Wednesday, March 30, 2016

Hebron Will Aways be Home

Mission buildings at Hebron
In 1830, Moravian missionaries (German and Czech protestants) established an outpost on a remote section of the coast of Labrador (now Nunatsiavut). They planted a sizeable garden and constructed a large building that housed a church, a school, and a medical clinic, and they set up a settlement that became an important trading centre on the coast. An Inuit community grew up in the hills surrounding the mission. In 1959, without consultation with community members, the Moravians decided to close the mission, forcing the relocation of some 58 Inuit families who had been encouraged to settle here. It was a time of upheaval and sorrow that is remembered by the Inuit of Nunatsiavut to this day.

The main mission building
To visit Hebron is to step back briefly to that time, and to be haunted by the rugged beauty of the sheltered harbour and the embrace of the hills. The main mission building is under reconstruction, since the settlement was named a National Historic Site in the 1970s. Other abandoned buildings on the site have not fared as well, and are in various states of disrepair. I visited on a perfect summer day in 2015, with Adventure Canada. There was time to reflect on the history of the place and on the lives of those who made their homes here, and to visit to the buildings currently maintained by Parks Canada.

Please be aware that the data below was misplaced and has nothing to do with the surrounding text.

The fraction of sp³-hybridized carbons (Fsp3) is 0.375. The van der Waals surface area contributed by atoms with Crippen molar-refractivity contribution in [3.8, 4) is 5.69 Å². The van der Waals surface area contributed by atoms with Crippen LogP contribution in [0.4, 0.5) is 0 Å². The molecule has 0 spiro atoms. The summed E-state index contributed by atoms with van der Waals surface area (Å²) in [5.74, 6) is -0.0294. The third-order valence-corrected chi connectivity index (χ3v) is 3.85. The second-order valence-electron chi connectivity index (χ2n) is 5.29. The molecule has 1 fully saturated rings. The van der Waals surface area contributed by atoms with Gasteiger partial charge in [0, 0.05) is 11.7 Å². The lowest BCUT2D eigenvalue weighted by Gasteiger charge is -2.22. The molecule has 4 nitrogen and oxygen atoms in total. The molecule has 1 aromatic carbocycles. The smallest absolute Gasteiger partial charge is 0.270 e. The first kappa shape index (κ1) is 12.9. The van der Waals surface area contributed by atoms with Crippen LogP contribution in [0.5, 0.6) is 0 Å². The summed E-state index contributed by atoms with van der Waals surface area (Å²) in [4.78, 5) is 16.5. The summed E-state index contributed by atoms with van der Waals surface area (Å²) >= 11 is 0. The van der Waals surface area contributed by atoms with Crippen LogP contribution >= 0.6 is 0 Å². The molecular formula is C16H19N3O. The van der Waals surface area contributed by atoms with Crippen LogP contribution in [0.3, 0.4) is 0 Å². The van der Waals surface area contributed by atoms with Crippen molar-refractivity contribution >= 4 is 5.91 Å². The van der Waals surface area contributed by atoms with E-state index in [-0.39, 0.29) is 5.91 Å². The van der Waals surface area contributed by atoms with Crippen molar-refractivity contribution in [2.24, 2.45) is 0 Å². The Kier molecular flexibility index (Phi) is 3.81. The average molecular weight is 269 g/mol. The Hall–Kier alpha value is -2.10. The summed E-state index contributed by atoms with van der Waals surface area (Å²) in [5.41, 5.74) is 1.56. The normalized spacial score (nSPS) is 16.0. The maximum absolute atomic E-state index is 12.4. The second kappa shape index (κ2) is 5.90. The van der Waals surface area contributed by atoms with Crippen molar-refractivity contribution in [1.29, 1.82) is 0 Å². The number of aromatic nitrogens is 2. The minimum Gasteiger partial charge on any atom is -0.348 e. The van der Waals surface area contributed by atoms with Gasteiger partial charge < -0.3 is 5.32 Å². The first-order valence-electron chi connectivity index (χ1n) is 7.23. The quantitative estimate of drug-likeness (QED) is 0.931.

The hills surrounding the Hebron mission
In 2005, a formal apology was made on behalf of the province by Newfoundland and Labrador Premier Danny Williams; in the spirit of reconciliation, a monument on the site is inscribed with the apology in both English and Inuktitut, in combination with an acceptance of that apology. It reads, in part, "What happened at Nutak and Hebron serves as an example of the need for governments to respect and carefully consider the needs and aspirations of the people affected by their decisions."

Many of the buildings have fallen into disrepair
There were eight missions established on the coast; among them were Hopedale, Makkovik, Ramah (closed 1908), Nutak (closed in 1959), Zoar (abandoned 1899), and Okak (abandoned in 1919 as a result of an influenza pandemic). Hebron is a place of great scenic beauty, and even greater cultural significance. In the hearts of many residents of Nunatsiavut, it will always be Home.

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